Courts have become strict: Gave two weeks time for refund processing.

Courts have become strict: Gave two weeks time for refund processing.

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Courts have become strict: Gave two weeks time for refund processing.

Government authority wants payment to be done at the earliest. Whether it is tax payments or the payment of TDS or any of the indirect tax the due dates are given to us. If we are delaying the payments late fees, interest are waiting for us. What about department. Generally they give interest at the rate as high as 6% and that to after expiry of a period of time.

 This shall not happen now. In the case of SICOM Ltd vs. DCIT (Bombay High Court) court held that there is need of Discipline in the working of the Income Tax Department. The processing of refunds by department is not up to the mark. In the instant case the court ordered to Registry officials to do needful within two weeks from the date of order.

The order given by court marked “It is revenue who would have to pay interest on the delayed refund and as such rates determined by the Court.”

Refer the case law below:

 SICOM Ltd vs. DCIT (Bombay High Court)


When these Writ Petitions were placed before us, in terms of our earlier order dated 17th September, 2018, Mr. Walve has taken instructions. On instructions, he has made two statements before us. Firstly, he states that the Respondents had processed the refund and sanctioned them pursuant to the proceedings under the Income Tax Act, 1961. Copies of the relevant orders passed under Section 154 of the I. T. Act are taken on record and marked “X” for identification.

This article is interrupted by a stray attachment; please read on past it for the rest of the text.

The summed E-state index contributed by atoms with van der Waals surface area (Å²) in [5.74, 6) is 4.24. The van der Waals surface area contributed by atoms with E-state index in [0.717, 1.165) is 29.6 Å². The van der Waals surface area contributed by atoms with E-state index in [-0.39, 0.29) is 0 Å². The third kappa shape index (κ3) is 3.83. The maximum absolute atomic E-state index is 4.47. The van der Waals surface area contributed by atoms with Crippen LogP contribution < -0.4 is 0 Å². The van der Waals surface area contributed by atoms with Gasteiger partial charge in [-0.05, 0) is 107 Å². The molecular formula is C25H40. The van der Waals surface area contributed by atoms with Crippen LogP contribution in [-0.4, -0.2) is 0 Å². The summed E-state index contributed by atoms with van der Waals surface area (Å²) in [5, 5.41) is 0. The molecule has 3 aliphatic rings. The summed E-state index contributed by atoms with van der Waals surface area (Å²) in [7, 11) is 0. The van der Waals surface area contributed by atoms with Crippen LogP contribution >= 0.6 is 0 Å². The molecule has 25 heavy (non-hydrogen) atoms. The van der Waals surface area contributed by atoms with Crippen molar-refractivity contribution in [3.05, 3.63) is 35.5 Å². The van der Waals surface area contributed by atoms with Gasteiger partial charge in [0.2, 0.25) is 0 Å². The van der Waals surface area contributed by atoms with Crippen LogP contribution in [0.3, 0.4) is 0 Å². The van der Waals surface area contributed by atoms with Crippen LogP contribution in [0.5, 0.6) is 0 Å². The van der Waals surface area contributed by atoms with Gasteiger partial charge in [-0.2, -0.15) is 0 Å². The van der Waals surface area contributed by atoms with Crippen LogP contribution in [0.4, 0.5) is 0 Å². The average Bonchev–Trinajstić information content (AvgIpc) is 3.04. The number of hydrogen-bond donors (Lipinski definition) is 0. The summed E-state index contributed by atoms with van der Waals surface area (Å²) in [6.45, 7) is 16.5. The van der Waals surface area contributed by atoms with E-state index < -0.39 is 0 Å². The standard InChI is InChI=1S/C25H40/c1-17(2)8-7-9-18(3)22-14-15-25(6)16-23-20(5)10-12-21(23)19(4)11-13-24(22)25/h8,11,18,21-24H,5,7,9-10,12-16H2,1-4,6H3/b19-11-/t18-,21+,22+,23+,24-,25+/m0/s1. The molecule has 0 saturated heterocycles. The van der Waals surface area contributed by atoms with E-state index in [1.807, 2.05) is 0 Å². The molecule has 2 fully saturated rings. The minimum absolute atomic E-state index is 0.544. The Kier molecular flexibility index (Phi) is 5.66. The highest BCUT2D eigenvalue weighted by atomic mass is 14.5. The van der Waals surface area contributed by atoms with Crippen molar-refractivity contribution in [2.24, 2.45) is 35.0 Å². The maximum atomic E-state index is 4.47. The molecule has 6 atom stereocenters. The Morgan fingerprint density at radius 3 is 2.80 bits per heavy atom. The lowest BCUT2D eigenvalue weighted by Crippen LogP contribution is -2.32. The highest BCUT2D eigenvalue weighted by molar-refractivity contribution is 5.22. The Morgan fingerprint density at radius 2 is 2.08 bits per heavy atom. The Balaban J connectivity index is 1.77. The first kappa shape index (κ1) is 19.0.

2 On our query, as to whether the amount has been disbursed or not, Mr. Walve has spoken to the concerned officials and has informed us that the actual disbursement will be made within a period of four weeks from today. We accept both statements made on behalf of the Respondents by Mr. Walve as undertakings to this Court.

3 Mr. Mistri, the learned Senior Counsel for the Petitioner in all these Petitions would submit that the substantive prayers in the Petitions stand granted and the Petitioner would accept the amounts as disbursed under protest and without prejudice to their legal rights and contentions, particularly to claim interest on delayed refund.

4 The Writ Petitions are, therefore, disposed off by keeping open the issue and controversy in relation to interest, if any, payable on such delayed refunds.

5 We hope and trust that all pending refund applications are processed in the order in which they are received by the Respondents. If refunds are generated on account of orders of Higher Forums, Authorities and Courts, then, it is the bounden duty of the Revenue to grant such refund and disburse the amount expeditiously.

6 Needless to clarify that in the absence of a clear policy, the Courts may then impose interest on the quantum of refund generated either by virtue of Court orders or by virtue of substantive proceedings arising out of refund applications. Eitherway, it is the Revenue who would have to pay interest on the delayed refund and as such rates determined by the Court.

7 It is in these circumstances that we hope and trust that some order and discipline should be brought as far as this aspect is concerned. Let the copy of this order be forwarded to the Principal Commissioner-3 and the Chairperson – Central Board of Direct Taxes.

8 The needful be done by the Registry officials within two weeks from today.

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